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    Topic review

    Functional Pertussis Toxin Antibody

    Subjects: Toxicology
    View times: 9
    Submitted by: Alex-Mikael Barkoff


    Pertussis toxin (PT) is considered the main virulence factor causing whooping cough or pertussis. The protein is widely studied and its composition was revealed and sequenced already during the 1980s. The human immune system creates a good response against PT when measured in quantity. However, the serum anti-PT antibodies wane rapidly, and only a small amount of these antibodies are found a few years after vaccination/infection. Therefore, multiple approaches to study the functionality (quality) of these antibodies, e.g., avidity, neutralizing capacity, and epitope specificity, have been investigated. In addition, the long-term B cell memory (Bmem) to PT is crucial for good protection throughout life.

    1. Introduction

    Bordetella pertussis produces several virulence factors. These could be classified into two main groups as adhesins and toxins. Several of the adhesins are components of the current acellular pertussis vaccines (ACV) in various compositions. These are filamentous hemagglutinin (FHA), pertactin (PRN), and fimbriae (FIM). Most of the toxins are proteins such as pertussis toxin (PT), adenylate cyclase toxin, and dermonecrotic toxin. Non-protein toxins are tracheal cytotoxin, which is a fragment of the peptidoglycan, and lipo-oligosaccharide (endotoxin). Detoxified PT is the major component of all current ACVs.
    PT is a major virulence factor of B. pertussis [1] and is a combination of five subunits (S1–5) (Figure 1). S1 has ADP-ribosyltransferase activity using NAD as ADP-ribosyl donor and signal transduction, G proteins as ADP-ribosyl acceptors [2]. PT is secreted through the B. pertussis cell membrane to its surroundings, and as a consequence of the PT actions in the intracellular processes, there will be a regulatory imbalance such as the uncontrolled formation of cAMP, which will lead to metabolic changes and paralysis in the target cells. The S2–5 binds to various (but mostly unidentified) glycoconjugate molecules on the surfaces of eukaryotic cells, and is involved in the translocation of the toxic S1 across the cell membrane [3]. Historically, before the identification of actions of just one protein, PT had several names that reflect its different toxic properties: islet-activating protein, histamine-sensitizing factor, and lymphocytosis-promoting factor. Additionally, PT is also a mitogen and an adjuvant [4].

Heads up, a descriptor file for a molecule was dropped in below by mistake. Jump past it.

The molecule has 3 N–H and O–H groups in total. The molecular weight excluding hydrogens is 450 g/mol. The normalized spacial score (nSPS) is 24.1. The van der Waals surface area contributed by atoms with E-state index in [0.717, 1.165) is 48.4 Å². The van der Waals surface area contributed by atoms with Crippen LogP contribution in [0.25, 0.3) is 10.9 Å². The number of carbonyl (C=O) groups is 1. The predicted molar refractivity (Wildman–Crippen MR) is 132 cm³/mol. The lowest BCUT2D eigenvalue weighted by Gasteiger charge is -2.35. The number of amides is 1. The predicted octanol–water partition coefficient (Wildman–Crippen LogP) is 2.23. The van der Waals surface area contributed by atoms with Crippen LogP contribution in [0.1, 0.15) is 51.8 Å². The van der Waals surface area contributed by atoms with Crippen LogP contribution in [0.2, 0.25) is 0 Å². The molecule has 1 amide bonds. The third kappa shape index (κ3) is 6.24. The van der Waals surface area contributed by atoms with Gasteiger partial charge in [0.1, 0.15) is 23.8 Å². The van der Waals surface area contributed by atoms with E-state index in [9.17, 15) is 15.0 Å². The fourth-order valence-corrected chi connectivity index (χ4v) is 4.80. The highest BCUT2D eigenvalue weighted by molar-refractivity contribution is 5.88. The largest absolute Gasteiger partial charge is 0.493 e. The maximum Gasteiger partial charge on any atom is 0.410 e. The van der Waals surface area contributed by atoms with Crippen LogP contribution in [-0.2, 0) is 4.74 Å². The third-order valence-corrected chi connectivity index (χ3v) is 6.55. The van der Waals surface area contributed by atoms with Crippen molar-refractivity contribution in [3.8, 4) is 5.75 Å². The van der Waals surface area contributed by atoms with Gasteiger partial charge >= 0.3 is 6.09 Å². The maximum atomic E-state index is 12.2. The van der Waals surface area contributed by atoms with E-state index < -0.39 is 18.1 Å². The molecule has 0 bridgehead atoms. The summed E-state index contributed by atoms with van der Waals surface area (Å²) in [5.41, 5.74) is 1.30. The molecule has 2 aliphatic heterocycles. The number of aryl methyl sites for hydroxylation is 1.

Figure 1. Crystal structure of PT subunits 1 (red), 2 (purple), 3 (cyan), 4 (yellow) and 5 (green). Generated by PyMOL (version 2.3.1, Schrödinger, LLC).
    In 1974, Yuji Sato and Hiroko Sato reported the isolation and characterization of protective antigens of B. pertussis tested in mice [5]. This led to the development and use of ACVs, which mainly contained formalin detoxified PT and FHA. ACVs have been used in Japan since 1981. One of the main advantages of ACVs, as compared to whole-cell vaccines (WCV), is the removal of endotoxin, which is the main cause of fever and other side effects related to earlier vaccines. Locht et al., first described, cloned, and sequenced the PT gene, which was later confirmed by the group of Rino Rappuoli [4][6]. A new genetically inactivated recombinant PT vaccine was developed, in which the enzymatic activity was inactivated through precise genetic modifications. Later, the recombinant PT vaccine was combined with FHA and PRN and was shown to be immunogenic and safe in infants, and induced early and long-lasting protection [7][8][9].
    One problem in the understanding of pertussis pathophysiology is the lack of biomarkers, which indicate protection against the disease. Hemagglutinating antigens (PT and FHA) are important virulence factors [5]. Historically, it is known that high levels of agglutinating antibodies are protective [10]. Agglutinin response is related to FHA, lipo-oligosaccharide, PRN, and FIM2 and 3. Results from household studies in Sweden and Germany indicate that antibodies against PT and PRN correlate with protection [10][11][12]. Most likely, the protection is multifactorial and is related to both humoral and cellular immunity both in local mucosal surfaces and in systemic immune systems [13][14][15][16].
    There is a two-phase decay of antibodies against PT, both after disease and after immunization. In Denmark, Dalby et al., showed that the biphasic decay, consisting of a rapid decay followed by a slower long-lasting decay, was faster after the disease (median half-life 221 days) than after adult booster vaccination with hydrogen peroxide inactivated pertussis vaccine (median half-life 508 days). The decay of antibodies after the disease was not age-related [17]. Hallander et al., (2005) studied the decay after the last dose of primary immunization in infants (2-, 4-, 6-month schedule) during the Swedish vaccine trials with chemically detoxified ACVs. The initial rapid decay occurred in 8–9 months, and in 65 months 50% of the children had undetectable antibodies against PT [18].